In her three years at West Virginia University, Katherine Bomkamp has garnered more worldwide recognition than many of us earn in a lifetime.
Bomkamp, a political science junior who invented a prosthetic device aimed to eliminate phantom pain in amputees, was bestowed with yet another honor Tuesday (April 2): She was named one of Glamour magazine’s 2013 Top 10 College Women.
To top that off, Bomkamp was selected from the 10 women recognized by Glamour for the L’Oreal Paris Beauty of Giving Award on Wednesday (April 3).
“Just to be considered one of 10 is a huge honor,” she said. “They probably received hundreds of applications from girls who probably deserve the recognition as much as I do.”
The Waldorf, Md. native will be featured in the May issue of Glamour, which hits newsstands April 9, and on Glamour.com with the headline “For vets who are suffering, she’s a hero.”
Bomkamp will join her fellow honorees in New York City this week as guests of the magazine. She will tour Rockefeller Center, Glamour and Facebook’s New York City office, and will be officially recognized at a ceremony/celebrity panel event Wednesday night that includes Anna Chlumsky, co-star of HBO’s “Veep,” and Jessica Williams, correspondent for “The Daily Show with Jon Stewart.”
Her winning the L’Oreal Paris Beauty of Giving Award was announced during a Google Hangout that streamed live Wednesday night. Bomkamp joined Glamour’s editor-in-chief Cindi Leive and MSNBC’s Alex Wagner to discuss how young women can achieve their dreams.
This isn’t the first time Glamour has recognized Bomkamp. In 2011, the magazine named her one of 21 Amazing Young Women.
The daughter of a U.S. Air Force veteran, Bomkamp first developed the prosthetic as a 10th-grade science project after talking with amputees at Walter Reed Army Medical Center. Dubbed the “Pain-Free Socket,” the device incorporates thermal-bio feedback into prosthetics to eliminate phantom pain in amputees. Phantom pain, experienced by about 80 percent of the world’s 10 million amputees, is caused by the brain continuing to send signals and commands to the limb.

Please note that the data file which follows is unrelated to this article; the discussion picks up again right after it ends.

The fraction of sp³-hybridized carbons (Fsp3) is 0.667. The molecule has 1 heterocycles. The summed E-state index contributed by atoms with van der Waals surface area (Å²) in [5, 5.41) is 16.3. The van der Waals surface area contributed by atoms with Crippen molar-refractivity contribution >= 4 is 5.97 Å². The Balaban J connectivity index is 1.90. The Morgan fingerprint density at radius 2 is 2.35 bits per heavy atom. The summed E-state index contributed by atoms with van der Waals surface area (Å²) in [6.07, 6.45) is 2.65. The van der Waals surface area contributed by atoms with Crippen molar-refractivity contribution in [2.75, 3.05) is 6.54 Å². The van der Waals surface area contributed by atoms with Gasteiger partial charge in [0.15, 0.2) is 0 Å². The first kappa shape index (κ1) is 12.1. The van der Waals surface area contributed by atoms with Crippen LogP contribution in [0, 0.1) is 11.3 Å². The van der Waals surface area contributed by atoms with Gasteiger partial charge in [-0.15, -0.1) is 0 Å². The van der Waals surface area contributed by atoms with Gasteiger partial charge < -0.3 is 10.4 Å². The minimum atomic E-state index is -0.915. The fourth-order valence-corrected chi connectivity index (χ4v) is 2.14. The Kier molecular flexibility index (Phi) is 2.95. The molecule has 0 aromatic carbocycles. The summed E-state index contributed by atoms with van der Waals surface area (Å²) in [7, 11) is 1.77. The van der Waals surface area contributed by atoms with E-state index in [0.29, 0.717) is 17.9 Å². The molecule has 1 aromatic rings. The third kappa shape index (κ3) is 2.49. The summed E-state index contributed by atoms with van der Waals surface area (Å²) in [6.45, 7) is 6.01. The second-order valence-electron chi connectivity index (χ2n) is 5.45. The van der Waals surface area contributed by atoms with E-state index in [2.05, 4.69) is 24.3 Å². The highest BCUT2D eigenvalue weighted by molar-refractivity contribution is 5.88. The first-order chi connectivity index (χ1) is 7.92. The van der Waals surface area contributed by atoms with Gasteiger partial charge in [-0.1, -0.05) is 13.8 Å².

Bomkamp said her company is starting to plan clinical trials and raise private funds for her device. A patent was issued last summer.
Since coming to WVU, Bomkamp has become one of the nation’s most celebrated students. She is the youngest person to ever present to the Royal Society of Medicine’s Medical Innovations Summit in London and was also one of 162 college students from 32 states to be named a Newman Civic Fellow.
Her innovation has received global media coverage that includes CNN, The New York Times, Popular Mechanics and BBC.
“It’s been a growing experience,” Bomkamp said. “I’ve learned a lot about myself through furthering my product and company. I’ve done it with the help of fantastic people, including people at WVU.”
With a year remaining at WVU, the future holds endless opportunities for, as she has described herself, “that girl with the leg” on campus.
Right now, her post-graduation plans will either be applying for a Rhodes Scholarship or trying to land a job with an innovative technology company, especially one that has incorporated women into STEM fields.
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